Bombs. Belfast. Boston. Sadly, they now go together, linked by the lethal tools of terrorism: Kill, maim, scare.
The terrorist toolkit includes a variety of weapons to accomplish those evil goals, though bombs and bullets remain the favorites. Ironically, when my wife and I lived in Boston many years ago, it was the powerful hands of the Boston Strangler that inflicted fear throughout the city. But Boston’s latest fear comes closer to what Belfast, another city we know fairly well, had to endure for decades.
The psychological effects run deep and can be enduring. Case in point: Mabel Hempton. The Irish Republican Army tried to kill her three times — and finally succeeded when she died of fright 30 years later. Mabel was one of four female prison guards at the Armagh Jail who were attacked by the IRA as they walked to lunch one day in 1979. Raked by a barrage of bullets, the women crumpled to the ground, one dead, three wounded. A blast bomb was then hurled back atop them to finish the job.
But Mabel survived and was taken to the hospital — where, a day later, an IRA man wearing a white medical coat entered her room to finish the job. His disguise didn’t fool Mabel, and luckily her shrieking scream chased him away before he could complete his deadly task. But Mabel wasn’t out of the woods yet; in fact, she never would be since fear followed her wherever she went after those three brushes with death.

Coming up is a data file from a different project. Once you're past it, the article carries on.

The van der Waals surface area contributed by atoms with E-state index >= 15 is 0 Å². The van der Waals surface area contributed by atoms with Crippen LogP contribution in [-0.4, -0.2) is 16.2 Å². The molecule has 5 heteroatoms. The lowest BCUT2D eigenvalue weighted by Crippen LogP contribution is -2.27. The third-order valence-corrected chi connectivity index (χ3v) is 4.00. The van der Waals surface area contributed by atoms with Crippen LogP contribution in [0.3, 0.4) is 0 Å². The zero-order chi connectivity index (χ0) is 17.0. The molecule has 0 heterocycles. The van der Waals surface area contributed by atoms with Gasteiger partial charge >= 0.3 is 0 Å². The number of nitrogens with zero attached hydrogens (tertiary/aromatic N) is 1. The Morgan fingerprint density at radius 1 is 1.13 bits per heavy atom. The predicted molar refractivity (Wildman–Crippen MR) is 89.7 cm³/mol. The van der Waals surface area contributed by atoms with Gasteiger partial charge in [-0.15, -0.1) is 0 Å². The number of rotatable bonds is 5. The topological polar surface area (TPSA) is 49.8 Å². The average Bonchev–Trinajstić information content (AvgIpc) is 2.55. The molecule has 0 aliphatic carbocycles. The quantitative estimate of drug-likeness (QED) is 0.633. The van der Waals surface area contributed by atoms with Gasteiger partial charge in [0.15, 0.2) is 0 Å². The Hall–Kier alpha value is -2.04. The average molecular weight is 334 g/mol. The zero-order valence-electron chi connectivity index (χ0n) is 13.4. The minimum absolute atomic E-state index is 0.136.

Crippled for life, Mabel went to live with her sister after the attack. Confined to a wheelchair, she was constantly asking her sister to open the window to expel the acidic fumes of the blast bomb, forever fresh in her mind. She would be haunted for years by the fear that the terrorists “are coming back to get me.” And in a sense they did. A brief rash of renewed terrorist murders in Belfast in 2009 triggered Mabel’s final panic attack.
“The surge of fear lasted several days … and culminated in her death. Jennifer Doolan said her sister … suffered from Post Traumatic Stress Disorder and never got over being targeted by the IRA.” (Belfast News Letter, March 21, 2009).
I made eight trips to Belfast, observing and writing about Northern Ireland’s troubles. That first trip in 1979 also took me perilously close to an IRA incendiary bomb that engulfed a building in a giant orange-red bubble of flame. I later talked to the mother of a young girl who had a close call since her school was next door to the fire-bombed building. The mother was still visibly shaken herself and said that her daughter had initially been traumatized by a series of IRA bombs that had exploded throughout the night, one every hour like clockwork — boom, boom, boom. Her daughter thereafter would throw herself to the floor of their car if a passing car backfired.
Hopefully, she outgrew her fear, and Belfast is a much quieter city nowadays.
But, yes, Belfast and now Boston, as well as Oklahoma City and New York City, know the terror of bombs. After the Oklahoma City bombing n 1995, the then-Lord Mayor of Belfast, Hugh Smyth, wrote a general letter of shared empathy and encouragement to Americans:
“We have not been defeated by the bomb. Terrorism became a crucible for testing our tenacity. … You will draw strength from the suffering and courage of ordinary people. … Anger must be channeled into resolve rather than revenge. …Terrorism, as deadly and mindless as it often is, is a sign of weakness. Your people and great democracy must unite to defeat it. Our hearts reach out to you at this time of sorrow.”
His words could be repeated and redirected to Boston, and to the rest of us, today. We have many more friends than enemies. But we must indeed deal with the ones we have.